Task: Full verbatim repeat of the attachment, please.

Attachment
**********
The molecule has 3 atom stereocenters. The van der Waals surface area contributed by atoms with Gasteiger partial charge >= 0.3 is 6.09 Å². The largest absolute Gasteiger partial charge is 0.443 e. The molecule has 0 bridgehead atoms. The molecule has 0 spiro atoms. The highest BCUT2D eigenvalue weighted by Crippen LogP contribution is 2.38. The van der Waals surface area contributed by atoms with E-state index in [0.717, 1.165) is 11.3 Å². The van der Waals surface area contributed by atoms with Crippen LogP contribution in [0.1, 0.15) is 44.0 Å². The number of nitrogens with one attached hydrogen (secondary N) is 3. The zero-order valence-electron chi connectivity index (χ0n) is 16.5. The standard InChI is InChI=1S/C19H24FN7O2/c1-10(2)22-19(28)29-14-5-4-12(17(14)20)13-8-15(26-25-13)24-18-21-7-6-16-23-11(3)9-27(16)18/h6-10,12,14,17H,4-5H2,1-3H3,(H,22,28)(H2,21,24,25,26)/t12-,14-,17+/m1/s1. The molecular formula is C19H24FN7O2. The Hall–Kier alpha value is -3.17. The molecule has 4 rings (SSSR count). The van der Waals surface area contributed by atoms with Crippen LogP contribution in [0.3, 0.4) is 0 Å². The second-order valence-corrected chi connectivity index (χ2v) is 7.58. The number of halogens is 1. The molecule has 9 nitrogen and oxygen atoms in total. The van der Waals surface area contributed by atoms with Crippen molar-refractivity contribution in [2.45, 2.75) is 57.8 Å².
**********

The molecule has 3 atom stereocenters. The van der Waals surface area contributed by atoms with Gasteiger partial charge >= 0.3 is 6.09 Å². The largest absolute Gasteiger partial charge is 0.443 e. The molecule has 0 bridgehead atoms. The molecule has 0 spiro atoms. The highest BCUT2D eigenvalue weighted by Crippen LogP contribution is 2.38. The van der Waals surface area contributed by atoms with E-state index in [0.717, 1.165) is 11.3 Å². The van der Waals surface area contributed by atoms with Crippen LogP contribution in [0.1, 0.15) is 44.0 Å². The number of nitrogens with one attached hydrogen (secondary N) is 3. The zero-order valence-electron chi connectivity index (χ0n) is 16.5. The standard InChI is InChI=1S/C19H24FN7O2/c1-10(2)22-19(28)29-14-5-4-12(17(14)20)13-8-15(26-25-13)24-18-21-7-6-16-23-11(3)9-27(16)18/h6-10,12,14,17H,4-5H2,1-3H3,(H,22,28)(H2,21,24,25,26)/t12-,14-,17+/m1/s1. The molecular formula is C19H24FN7O2. The Hall–Kier alpha value is -3.17. The molecule has 4 rings (SSSR count). The van der Waals surface area contributed by atoms with Crippen LogP contribution in [0.3, 0.4) is 0 Å². The second-order valence-corrected chi connectivity index (χ2v) is 7.58. The number of halogens is 1. The molecule has 9 nitrogen and oxygen atoms in total. The van der Waals surface area contributed by atoms with Crippen molar-refractivity contribution in [2.45, 2.75) is 57.8 Å².